Public works to ask for $82 million for ‘critical’ work | NevadaAppeal.com
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Public works to ask for $82 million for ‘critical’ work

Despite being told Nevada has no money available for capital improvement projects this budget cycle, Public Works Manager Gus Nunez said Thursday the board has put together a list of $82.76 million in critical projects that must be done.

He said the list approved Wednesday includes “the things we feel need to be done for code life/safety or to keep the buildings in operation.”

Director of Administration Andrew Clinger told the Public Works Board last week falling property values mean an estimated 19 percent drop in property tax collections next year followed by

3 percent more the following year. As a result, he said there won’t be any new bond capacity for the state. In fact, Clinger said the state may not be able to issue new bonds until 2019.

Nunez said he is hoping the treasurer’s office can refinance and move some things around to free up a bit of bonding capacity to cover the critical list because not “arresting decay” will cost the state much more a couple of years down the road.

He said of that total, $63.66 million would have to come from state money. The remaining $19.1 million would be from the federal government or other sources.

He said the bulk of the money would be spent on such things as replacement and repair of heating and air systems, roof repairs, fixing leaky walls and foundations and other necessary maintenance.

“Around here, you can’t get by without heating and, in Las Vegas, you can’t get by without air conditioning,” he said.

But he said there are several security projects on the list such as new locks and door repairs at Nevada prisons.

One of the most expensive projects is completion of the “core expansion” at Southern Desert Correctional Center. He said that prison was designed to handle 750 inmates but has a population closer to 2,100. He said expanding the dining hall and kitchen, laundry and other units is critical. It will cost about $10.9 million to do the work.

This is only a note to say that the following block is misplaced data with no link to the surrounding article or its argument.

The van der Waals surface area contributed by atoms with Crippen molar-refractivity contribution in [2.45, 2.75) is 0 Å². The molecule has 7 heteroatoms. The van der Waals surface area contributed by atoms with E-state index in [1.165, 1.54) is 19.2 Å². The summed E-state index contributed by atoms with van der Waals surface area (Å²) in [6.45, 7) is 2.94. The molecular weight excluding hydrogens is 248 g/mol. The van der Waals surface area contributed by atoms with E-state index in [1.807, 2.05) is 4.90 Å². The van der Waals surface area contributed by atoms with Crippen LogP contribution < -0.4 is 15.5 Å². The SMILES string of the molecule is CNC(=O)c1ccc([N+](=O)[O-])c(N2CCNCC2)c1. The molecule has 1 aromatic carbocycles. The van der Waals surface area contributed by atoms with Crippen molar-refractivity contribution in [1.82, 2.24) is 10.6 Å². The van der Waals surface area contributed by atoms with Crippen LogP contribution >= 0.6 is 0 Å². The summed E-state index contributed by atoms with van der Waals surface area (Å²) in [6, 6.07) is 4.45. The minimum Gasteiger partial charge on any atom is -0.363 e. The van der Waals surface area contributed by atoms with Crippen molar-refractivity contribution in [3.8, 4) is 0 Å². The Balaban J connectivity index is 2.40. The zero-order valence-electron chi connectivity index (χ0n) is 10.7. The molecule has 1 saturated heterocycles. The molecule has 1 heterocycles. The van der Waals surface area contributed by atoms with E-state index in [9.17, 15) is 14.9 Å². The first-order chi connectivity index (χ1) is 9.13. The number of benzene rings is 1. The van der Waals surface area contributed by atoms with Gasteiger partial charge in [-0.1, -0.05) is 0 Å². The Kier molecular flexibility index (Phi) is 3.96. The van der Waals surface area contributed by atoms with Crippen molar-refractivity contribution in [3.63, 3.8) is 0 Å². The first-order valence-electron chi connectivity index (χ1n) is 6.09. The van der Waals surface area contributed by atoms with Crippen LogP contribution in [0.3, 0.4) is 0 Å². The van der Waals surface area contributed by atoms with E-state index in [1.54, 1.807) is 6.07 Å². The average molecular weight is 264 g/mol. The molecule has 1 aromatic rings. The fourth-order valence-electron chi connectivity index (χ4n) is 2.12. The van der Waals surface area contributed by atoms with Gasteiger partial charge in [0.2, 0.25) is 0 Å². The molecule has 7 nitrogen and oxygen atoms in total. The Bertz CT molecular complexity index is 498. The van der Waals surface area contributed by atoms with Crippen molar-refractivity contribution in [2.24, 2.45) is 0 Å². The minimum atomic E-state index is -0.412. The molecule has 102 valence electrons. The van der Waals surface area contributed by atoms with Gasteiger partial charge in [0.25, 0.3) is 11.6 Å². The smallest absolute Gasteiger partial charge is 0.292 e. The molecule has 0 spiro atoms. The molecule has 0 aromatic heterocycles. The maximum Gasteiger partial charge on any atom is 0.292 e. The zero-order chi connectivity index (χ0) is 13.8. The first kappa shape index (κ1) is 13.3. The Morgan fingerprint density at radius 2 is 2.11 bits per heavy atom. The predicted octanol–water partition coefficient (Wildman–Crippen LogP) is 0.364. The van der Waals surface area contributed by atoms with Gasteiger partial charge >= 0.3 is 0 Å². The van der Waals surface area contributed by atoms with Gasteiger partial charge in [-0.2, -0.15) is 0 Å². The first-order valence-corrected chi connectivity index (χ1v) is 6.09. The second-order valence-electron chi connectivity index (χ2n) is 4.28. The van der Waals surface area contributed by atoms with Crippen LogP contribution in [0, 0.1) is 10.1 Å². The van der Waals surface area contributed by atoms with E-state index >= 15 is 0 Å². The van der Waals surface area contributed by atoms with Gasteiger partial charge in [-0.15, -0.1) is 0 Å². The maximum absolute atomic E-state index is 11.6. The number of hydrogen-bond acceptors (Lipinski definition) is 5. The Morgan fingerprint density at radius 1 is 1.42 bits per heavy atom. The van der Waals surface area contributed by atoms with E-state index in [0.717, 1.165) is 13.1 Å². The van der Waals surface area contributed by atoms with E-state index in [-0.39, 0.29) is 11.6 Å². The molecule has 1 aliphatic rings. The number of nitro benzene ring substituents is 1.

SNCC also would get a new perimeter security fence for $3.8 million. But Nunez said that will eliminate the need to staff towers at the prison, saving $1 million a year.

Also on the list is the design of an annex for the Regional Medical Center at Northern Nevada Correctional Center in Carson City for $3.7 million. NNCC also will get a new HVAC system for the medical center and work to fix doors and locks for security reasons, as will Warm Springs prison in Carson City.

The Laxalt Building in Carson City also will get a safety upgrade by installing sheetrock as a fire barrier in the basement boiler room. In addition, the 60-year-old Blaisdel Building behind the Capitol will get electrical system repairs and upgrades.

The statewide programs for parking lot paving, roof repairs and ADA projects are also on the critical list, he said. The state normally does between 10 and 20 roofs each year along with 10 disability access projects. He said it would make no sense to allow water damage by not fixing a leaky roof.

In addition to the critical list, Nunez said the board plans to submit a slate of “leveraged projects” – those that bring a significant amount of federal or other non-state funding. He said some transportation projects are 100 percent federally funded and military projects paid at 75-25 percent.

He said a good example of a project leveraged by private funding would be the UNLV Hotel Management building that Harrah’s Corp. has agreed to pay half of.

The list approved, Nunez said, would require $107 million in state money to leverage $80.4 million in other funding.

“The board wanted to recommend those projects to the governor assuming funding becomes available,” he said. “It’ll help in putting people back to work and building necessary infrastructure.”